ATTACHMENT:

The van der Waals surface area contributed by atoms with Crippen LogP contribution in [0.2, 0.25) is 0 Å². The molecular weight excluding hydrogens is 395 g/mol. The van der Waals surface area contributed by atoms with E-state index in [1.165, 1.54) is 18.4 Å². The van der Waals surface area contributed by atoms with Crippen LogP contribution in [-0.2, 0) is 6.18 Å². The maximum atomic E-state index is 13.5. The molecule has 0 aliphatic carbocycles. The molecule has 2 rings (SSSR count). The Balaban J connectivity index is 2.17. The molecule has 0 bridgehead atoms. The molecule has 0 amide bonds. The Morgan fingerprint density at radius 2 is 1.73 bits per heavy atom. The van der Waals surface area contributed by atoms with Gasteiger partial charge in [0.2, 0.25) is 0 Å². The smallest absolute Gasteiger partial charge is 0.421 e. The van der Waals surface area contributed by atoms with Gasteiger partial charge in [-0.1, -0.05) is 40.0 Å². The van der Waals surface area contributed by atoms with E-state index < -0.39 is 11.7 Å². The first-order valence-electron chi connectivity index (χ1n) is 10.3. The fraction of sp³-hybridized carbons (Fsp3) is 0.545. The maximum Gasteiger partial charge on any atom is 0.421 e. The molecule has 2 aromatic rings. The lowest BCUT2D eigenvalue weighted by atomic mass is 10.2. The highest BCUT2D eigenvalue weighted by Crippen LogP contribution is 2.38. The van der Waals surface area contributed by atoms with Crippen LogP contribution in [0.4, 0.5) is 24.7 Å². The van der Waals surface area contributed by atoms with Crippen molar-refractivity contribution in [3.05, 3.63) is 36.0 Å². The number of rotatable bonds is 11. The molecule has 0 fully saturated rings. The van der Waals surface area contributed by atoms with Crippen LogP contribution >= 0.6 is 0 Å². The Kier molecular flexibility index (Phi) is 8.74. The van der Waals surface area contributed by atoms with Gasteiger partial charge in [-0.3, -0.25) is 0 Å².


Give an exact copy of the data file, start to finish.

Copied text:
The van der Waals surface area contributed by atoms with Crippen LogP contribution in [0.2, 0.25) is 0 Å². The molecular weight excluding hydrogens is 395 g/mol. The van der Waals surface area contributed by atoms with E-state index in [1.165, 1.54) is 18.4 Å². The van der Waals surface area contributed by atoms with Crippen LogP contribution in [-0.2, 0) is 6.18 Å². The maximum atomic E-state index is 13.5. The molecule has 0 aliphatic carbocycles. The molecule has 2 rings (SSSR count). The Balaban J connectivity index is 2.17. The molecule has 0 bridgehead atoms. The molecule has 0 amide bonds. The Morgan fingerprint density at radius 2 is 1.73 bits per heavy atom. The van der Waals surface area contributed by atoms with Gasteiger partial charge in [0.2, 0.25) is 0 Å². The smallest absolute Gasteiger partial charge is 0.421 e. The van der Waals surface area contributed by atoms with Gasteiger partial charge in [-0.1, -0.05) is 40.0 Å². The van der Waals surface area contributed by atoms with E-state index < -0.39 is 11.7 Å². The first-order valence-electron chi connectivity index (χ1n) is 10.3. The fraction of sp³-hybridized carbons (Fsp3) is 0.545. The maximum Gasteiger partial charge on any atom is 0.421 e. The molecule has 2 aromatic rings. The lowest BCUT2D eigenvalue weighted by atomic mass is 10.2. The highest BCUT2D eigenvalue weighted by Crippen LogP contribution is 2.38. The van der Waals surface area contributed by atoms with Crippen LogP contribution in [0.4, 0.5) is 24.7 Å². The van der Waals surface area contributed by atoms with Crippen molar-refractivity contribution in [3.05, 3.63) is 36.0 Å². The number of rotatable bonds is 11. The molecule has 0 fully saturated rings. The van der Waals surface area contributed by atoms with Crippen LogP contribution >= 0.6 is 0 Å². The Kier molecular flexibility index (Phi) is 8.74. The van der Waals surface area contributed by atoms with Gasteiger partial charge in [-0.3, -0.25) is 0 Å².